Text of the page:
Wednesday, October 30, 2013

The Rosedale Winds in Concert November 9 2013 in Toronto

From a media release:

The Rosedale Winds blow into Canadian Music Centre with their first concert of the 2013/2014 Season
Saturday, November 9, 2013
3 pm Canadian Music Centre (20 St. Joseph Street, Toronto)
Tickets: $20 Regular (Includes a drink) - Available at the door

Toronto, ON –
The young, fresh, and vibrant Rosedale Winds specialize in innovative concerts that showcase a wide array of classical music and intrigue audiences of all ages. For this upcoming concert, the Rosedale Winds present exciting music in a convivial atmosphere. Taking place at the Canadian Music Centre’s intimate performance venue in downtown Toronto, the event will engage your mind with the composer’s cultural expressions.

In this program, the Rosedale Winds present music inspired by popular literature such as Gabriel Garcias Marquez’s 100 years of Solitude and Ambrose Bierce's Devil’s Dictionary. The program features Canadian composers, Wolfgang Heinz Otto Bottenberg, Toronto’s own Gary Kulesha, and American composer, Judai Adashi.

In addition, the program will include Judai Adashi’s Songs and Dances of Macondo accompanying excerpts of text from 100 Years of Solitude to give you a unique perspective on the widely acclaimed novel in a special musical setting. The Rosedale Winds are also going to play one of Canada’s most celebrated chamber works, Bagatelles from the Devil’s Dictionary for Woodwind Quintet.  In this piece, Kulesha musically depicts Bierce’s witty definitions from The Devil’s Dictionary, such as dictator, idiot and cynic. Come take a glimpse into the modern composer’s view of the culture around us.

Sarah Yunji Moon - Flute
Marc Gibbons - Oboe
Mara Plotkin - Clarinet
Alicia Bots - Bassoon
Iris Krizmanic – Horn

The Rosedale Winds, Toronto’s new dynamic woodwind quintet comprises five enthusiastic young professionals. The Rosedale Winds formed at the National Academy Orchestra of the Brott Music Festival in 2012. Our mission is to explore and expand contemporary woodwind quintet repertoire by collaborative projects, commissioning new works, and educational outreach. The Rosedale Winds believe in enthusiastic communication between the performers and the audience. We strongly support Canadian composers by actively programming their music in our concert events.

Our goal for the 2013-2014 concert season is to promote the hidden gems of Canadian contemporary wind quintet music that are audience accessible, witty and creative. We present our concert with the generous support of the Toronto Arts Council and SOCAN foundation.

Sunday, October 27, 2013

Jazz CD Release: Richard Bennett's New York City Swara & Free Performance November 7 2013 in Brooklyn

With material from a media release:

Jazz CD Release: Richard Bennett's New York City Swara
(Times Music - October 11, 2013)

November 7, 2013 - Tea Lounge, 837 Union St - Brooklyn
Tix: $FREE, Show: 8pm
CD release show as part of Brooklyn Raga Massive!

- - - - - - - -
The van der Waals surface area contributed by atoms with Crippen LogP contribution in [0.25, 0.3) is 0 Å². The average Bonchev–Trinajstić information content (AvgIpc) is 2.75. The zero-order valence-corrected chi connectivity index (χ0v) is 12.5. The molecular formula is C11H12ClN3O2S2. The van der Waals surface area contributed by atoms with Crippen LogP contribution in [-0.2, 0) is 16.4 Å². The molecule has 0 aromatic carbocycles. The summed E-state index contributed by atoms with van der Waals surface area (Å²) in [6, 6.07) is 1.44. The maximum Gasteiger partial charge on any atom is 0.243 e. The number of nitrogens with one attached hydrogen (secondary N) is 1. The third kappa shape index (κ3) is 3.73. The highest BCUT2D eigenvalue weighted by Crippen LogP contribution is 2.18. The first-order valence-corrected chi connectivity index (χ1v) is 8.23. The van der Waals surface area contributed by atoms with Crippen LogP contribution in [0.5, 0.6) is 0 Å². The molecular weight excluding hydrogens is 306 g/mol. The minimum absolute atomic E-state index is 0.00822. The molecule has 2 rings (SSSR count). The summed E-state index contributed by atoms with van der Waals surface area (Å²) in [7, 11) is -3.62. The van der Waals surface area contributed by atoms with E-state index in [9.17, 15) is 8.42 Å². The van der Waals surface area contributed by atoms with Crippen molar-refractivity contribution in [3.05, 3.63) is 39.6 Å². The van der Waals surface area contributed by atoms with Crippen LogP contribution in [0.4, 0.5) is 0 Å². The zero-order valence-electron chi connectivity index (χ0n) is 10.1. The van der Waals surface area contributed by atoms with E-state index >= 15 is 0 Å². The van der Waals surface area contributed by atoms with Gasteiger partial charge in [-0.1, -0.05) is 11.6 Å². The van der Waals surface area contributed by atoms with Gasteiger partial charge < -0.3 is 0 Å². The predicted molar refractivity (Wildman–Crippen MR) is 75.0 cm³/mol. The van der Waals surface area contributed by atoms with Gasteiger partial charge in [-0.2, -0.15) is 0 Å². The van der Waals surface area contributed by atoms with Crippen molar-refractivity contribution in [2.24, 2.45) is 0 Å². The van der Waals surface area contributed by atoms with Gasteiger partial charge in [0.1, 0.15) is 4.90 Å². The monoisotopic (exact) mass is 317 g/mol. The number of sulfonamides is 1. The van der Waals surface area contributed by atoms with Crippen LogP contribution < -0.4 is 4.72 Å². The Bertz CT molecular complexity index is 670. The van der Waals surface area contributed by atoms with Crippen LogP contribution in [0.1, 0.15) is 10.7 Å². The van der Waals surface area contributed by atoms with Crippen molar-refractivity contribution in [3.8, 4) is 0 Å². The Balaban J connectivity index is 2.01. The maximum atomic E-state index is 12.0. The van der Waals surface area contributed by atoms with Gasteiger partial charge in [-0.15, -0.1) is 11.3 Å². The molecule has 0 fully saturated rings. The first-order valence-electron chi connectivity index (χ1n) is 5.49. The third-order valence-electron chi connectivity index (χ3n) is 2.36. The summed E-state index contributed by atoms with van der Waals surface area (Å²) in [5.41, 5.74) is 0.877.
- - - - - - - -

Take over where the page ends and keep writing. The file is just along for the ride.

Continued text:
Buy the music here

Even without reading the PR material to know what a swara is or speaking to New York City based jazz pianest Richard Bennett, the influence of classical Indian music on his latest release is obvious. It appears as an organic thread of the music and in varying degrees, from the driving straight up jazz of How Brooklyn Sounds to the Indian steeped Savage Garden. "How Brooklyn Sounds is the freeest adaptation. It's taking it to the limit of the raga and still staying inside the raga," says Richard.

He's known for incorporating many influences into his compositions, including his work as part of a Greek traditional band, New Orleans second-line pianist, and leader of his own eclectic trio at Japanese jazz club, among other experiences. "It can be a little bit like a set of ingredients for cooking," he says. Indian music in particular has a certain public perception along with the sonic possibilities. "It's been found as very 'New Age' in the West and I was trying to avoid it."

Bennett’s precise, sparkling piano and intriguing melodica (featured on several tracks) contrast beautifully with the equally prominent, sinuous lines of young NYC-based South Indian violinist Arun Ramamurthy, over the shifting support of upright bassist Gaku Takanashi, the simmering tabla of Naren Budhkar, and the crack jazz drumming of Michael Wimberly. Budhkar is an integral part of the album's sound and has played with Bennett in India and throughout the U.S.

A swara is an individual note. In Indian classical music, the emphasis is on playing each note until you are done with it rather than focusing on the progression of notes as in Western music. It's a minimalist approach that Richard explores throughout the albums tracks. Raga actually means odour or hue, indicating the emphasis on how the notes are played rather than the pitch alone. He uses classical Indian ragas like the Call of the Swan Raga as a starting point. "It's a raga known for melodic development and you can hear it on the first two tracks."